Libraries & Archives

Libraries & Archives

Wednesday, June 17, 2015

Coming soon to this Library: 2015 Kansas Notable Books

The State Library of Kansas Announces the 2015 Kansas Notable Books, 15 books celebrating Kansas cultural heritage

Topeka, KS — The State Library of Kansas is pleased to announce 15 books featuring quality titles with wide public appeal, either written by Kansans or about a Kansas-related topic. The Kansas Notable Book List is the only honor for Kansas books by Kansans, highlighting our lively contemporary writing community and encouraging readers to enjoy some of the best writing of the authors among us.

A committee of Kansas Center for the Book (KCFB) Affiliates, Fellows, librarians and authors of previous Notable Books identifies these titles from among those published the previous year, and the State Librarian makes the selection for the final List. An awards ceremony will be held at the Kansas Book Festival, September 12, 2015, to recognize the talented Notable Book authors.

Throughout the award year, KCFB promotes all the titles on that year's List electronically, at literary events, and among librarians and booksellers.

For more information about the Kansas Notable Book project, call 785-296-3296, visit or email

2014 Kansas Notable Books

999 Kansas Characters: Ad Astra, a Biographical Series
by Dave Webb, Terry Rombeck, and Beccy Tanner
Published by the Kansas Heritage Center
This fact-filled, fully illustrated book features biographical articles about 161 characters with Kansas connections: adventurers, astronauts, discoverers, explorers, pilots, pioneers and scientists. Their adventures and discoveries have helped define the Sunflower State and its colorful heritage. Includes well-known Kansans such as George Washington Carver and Charles and George Sternberg — plus dozens more, like physicist Worth Seagondollar, Elmer McCollum, the discoverer of vitamin B, and cancer researcher Carol Fabian. This is the first in a 3 part planned biographical series.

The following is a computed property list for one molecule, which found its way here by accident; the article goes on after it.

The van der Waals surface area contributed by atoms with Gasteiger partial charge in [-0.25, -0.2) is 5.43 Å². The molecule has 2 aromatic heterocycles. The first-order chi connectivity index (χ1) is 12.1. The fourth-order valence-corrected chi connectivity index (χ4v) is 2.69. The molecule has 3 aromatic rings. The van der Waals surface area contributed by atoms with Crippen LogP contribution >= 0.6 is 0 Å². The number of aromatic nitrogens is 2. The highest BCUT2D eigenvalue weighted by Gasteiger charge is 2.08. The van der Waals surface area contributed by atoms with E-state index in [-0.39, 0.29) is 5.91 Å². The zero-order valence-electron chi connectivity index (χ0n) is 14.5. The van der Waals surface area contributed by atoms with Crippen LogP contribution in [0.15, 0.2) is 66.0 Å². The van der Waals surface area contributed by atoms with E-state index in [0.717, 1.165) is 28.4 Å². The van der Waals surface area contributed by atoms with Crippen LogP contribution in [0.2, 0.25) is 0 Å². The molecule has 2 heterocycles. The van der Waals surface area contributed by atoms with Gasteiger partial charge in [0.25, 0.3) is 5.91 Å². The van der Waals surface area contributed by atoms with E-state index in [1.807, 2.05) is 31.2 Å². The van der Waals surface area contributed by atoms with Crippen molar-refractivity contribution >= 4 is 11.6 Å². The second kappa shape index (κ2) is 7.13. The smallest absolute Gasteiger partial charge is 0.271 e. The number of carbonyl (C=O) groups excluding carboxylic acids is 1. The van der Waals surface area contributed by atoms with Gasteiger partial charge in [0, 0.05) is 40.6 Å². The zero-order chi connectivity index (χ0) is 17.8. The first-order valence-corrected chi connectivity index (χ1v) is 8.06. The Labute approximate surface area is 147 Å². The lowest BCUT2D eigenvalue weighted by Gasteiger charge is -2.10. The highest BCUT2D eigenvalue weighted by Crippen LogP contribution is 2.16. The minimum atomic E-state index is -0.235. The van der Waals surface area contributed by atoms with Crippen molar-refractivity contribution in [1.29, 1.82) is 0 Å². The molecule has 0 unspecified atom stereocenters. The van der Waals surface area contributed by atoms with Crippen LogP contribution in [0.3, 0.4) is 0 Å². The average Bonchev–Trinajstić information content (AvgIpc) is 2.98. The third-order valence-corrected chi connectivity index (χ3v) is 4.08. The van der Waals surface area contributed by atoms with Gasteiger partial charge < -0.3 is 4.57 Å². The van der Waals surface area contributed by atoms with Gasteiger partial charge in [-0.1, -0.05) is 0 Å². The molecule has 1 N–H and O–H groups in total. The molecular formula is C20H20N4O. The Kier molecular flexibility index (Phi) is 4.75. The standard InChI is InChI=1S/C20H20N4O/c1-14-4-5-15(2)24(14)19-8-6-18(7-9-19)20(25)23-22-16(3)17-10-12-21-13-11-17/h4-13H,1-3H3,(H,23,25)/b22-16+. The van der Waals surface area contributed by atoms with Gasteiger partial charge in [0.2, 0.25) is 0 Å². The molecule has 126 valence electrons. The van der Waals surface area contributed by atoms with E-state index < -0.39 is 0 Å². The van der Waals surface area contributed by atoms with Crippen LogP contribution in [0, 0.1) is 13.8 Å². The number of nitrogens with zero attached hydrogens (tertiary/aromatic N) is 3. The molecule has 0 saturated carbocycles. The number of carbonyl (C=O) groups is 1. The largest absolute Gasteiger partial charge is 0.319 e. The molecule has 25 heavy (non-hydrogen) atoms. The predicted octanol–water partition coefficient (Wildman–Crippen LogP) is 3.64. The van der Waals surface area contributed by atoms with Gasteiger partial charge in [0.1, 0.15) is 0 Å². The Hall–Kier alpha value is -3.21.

by Lindsey Yankey
Published by Simply Read Books
The wind is missing! Little Bluebird has never flown without her friend the wind before and is afraid to try. So she sets off on an adventure to find it. Is it making wishes with the dandelions? Playing with the kites? Tickling the grass? Dancing with the balloons? She searches everywhere. In the end, she finds more than her favorite friend--she finds confidence too! This debut book by Lawrence author and illustrator is sure to capture the hearts of children with their enchanting illustrations.

A Carol Dickens Christmas: A Novel
by Thomas Fox Averill
Published by University of New Mexico Press
It's Christmas and Carol Dickens's life is in a major transition. Her son Finn, a talented trumpeter player, is about to leave for college. Her ex-husband, a real-estate wheeler-dealer, wants to sell their properties in Kansas and move to Arizona. Her wheelchair-bound friend, Laurence, has fallen in love with her. To top it all off, Scraps, the family dog, is dying. As her world spins out of control, Carol seeks refuge in her research on the use of the semicolon- and in her ritual of cooking the perfect series of Victorian holiday meals inspired by A Christmas Carol.

Chasing Weather: Tornadoes, Tempests, and Thunderous Skies in Word and Image
by Caryn Mirriam-Goldberg and Stephen Locke
Published by Ice Cube Press
“The sky is made of rivers before and after they became rivers,” writes Caryn Mirriam-Goldberg. Weather subtly shapes our day, infuses our moods and interactions, and at times, completely re-orients our lives. Catching moments of stunning beauty and surprising shifts in the sky helps make the vibrant world more visible. This book pairs Kansas Poet Laureate Emeritus Caryn Mirriam-Goldberg’s evocative poetry with photographer Stephen Locke’s stirring imagery for a unique collaboration.

The Darkest Period: The Kanza Indians and Their Last Homeland, 1846-1873

by Ronald D. Parks
Published by University of Oklahoma Press
Before their relocation to the Indian Territory in present-day Oklahoma, the Kanza Indians spent twenty-seven years on a reservation near Council Grove. This is the story of those years of decline in Kanza history following the loss of the tribe’s original homeland in Kansas. The Kanzas’ story is not reduced to one of hapless Indian victims maligned by the American government, but rather demonstrates how the Kanzas persisted in their struggle to exercise political autonomy while maintaining traditional social customs up to the time of removal and beyond.